„It is (…) important to recall that institutional investors (i.e., pension funds and insurance companies) are bound by strict fiduciary rules to invest only in investment-grade rated projects. The fact that the vast majority of projects in emerging markets are rated below investment grade acts as a barrier to achieving a higher level of private sector infrastructure investment from this vast pool of resources, estimated by the OECD to be in the range of US$ 75 trillion. The potential prize is obvious: even if only 1 per cent of this vast global asset pool (i.e., US$ 750 billion) were to be allocated into the sector, and assuming the existence of a sufficient pipeline of well-prepared projects, the much discussed global infrastructure gap could begin to be closed.“
However, in order to enable higher profits and better investment conditions for foreign investors, the corresponding risks and costs have to be passed on to the public sector. At the same time, there is an increased risk of raising public debt in the Compact countries at the expense of future generations. Already, civil society organizations such as erlassjahr.de are warning of a renewed excessive indebtedness of many African countries.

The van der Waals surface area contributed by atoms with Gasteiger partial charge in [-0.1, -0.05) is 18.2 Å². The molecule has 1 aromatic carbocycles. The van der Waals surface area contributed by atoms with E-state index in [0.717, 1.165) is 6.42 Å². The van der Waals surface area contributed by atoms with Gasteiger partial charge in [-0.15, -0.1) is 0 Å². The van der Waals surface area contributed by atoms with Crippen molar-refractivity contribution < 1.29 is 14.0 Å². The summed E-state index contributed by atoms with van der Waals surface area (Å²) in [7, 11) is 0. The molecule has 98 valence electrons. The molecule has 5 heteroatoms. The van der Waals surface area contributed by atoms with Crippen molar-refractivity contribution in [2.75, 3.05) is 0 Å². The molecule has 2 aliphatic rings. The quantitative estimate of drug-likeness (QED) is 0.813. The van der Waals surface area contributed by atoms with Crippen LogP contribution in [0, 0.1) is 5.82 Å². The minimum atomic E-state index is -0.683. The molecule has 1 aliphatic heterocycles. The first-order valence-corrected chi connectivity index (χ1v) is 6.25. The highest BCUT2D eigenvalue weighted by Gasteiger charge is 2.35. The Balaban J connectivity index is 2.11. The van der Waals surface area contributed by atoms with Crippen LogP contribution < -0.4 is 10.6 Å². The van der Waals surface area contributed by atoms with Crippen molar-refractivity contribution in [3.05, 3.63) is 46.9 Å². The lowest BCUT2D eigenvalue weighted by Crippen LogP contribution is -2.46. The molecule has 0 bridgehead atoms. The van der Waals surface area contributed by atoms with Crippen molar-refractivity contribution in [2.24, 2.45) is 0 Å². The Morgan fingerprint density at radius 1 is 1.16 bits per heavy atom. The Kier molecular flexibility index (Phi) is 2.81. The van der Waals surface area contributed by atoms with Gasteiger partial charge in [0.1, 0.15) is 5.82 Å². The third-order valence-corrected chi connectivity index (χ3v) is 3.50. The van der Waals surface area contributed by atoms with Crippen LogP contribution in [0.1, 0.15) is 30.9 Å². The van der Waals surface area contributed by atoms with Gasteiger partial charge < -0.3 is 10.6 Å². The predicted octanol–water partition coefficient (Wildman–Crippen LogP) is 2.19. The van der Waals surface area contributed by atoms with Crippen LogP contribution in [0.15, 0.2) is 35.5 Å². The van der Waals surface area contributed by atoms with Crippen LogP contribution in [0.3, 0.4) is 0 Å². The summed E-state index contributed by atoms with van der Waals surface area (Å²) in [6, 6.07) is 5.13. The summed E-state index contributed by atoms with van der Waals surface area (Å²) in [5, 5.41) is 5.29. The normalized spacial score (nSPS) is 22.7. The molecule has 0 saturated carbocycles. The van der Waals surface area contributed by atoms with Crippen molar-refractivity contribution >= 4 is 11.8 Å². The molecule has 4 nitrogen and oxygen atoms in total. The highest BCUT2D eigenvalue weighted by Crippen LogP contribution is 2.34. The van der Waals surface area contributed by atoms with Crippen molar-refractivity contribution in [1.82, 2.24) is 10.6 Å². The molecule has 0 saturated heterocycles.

The socioeconomic differences between the countries of Africa and the special situation of the poorest African countries are not considered in the G20 Africa Partnership. It does not reflect the guiding notion of the 2030 Agenda, “to leave no one behind.” The countries that the Partnership really is about were not involved in the formulating of the Partnership by the G20 Ministers of Finance. This is also one of the reasons why, in their analysis of the G20 Partnership with Africa and the Compact with Africa, development experts Robert Kappel and Helmut Reisen arrive at the conclusion: “The G20 decisions on Africa are neocolonial and paternalistic. They tend to further exacerbate the problems.”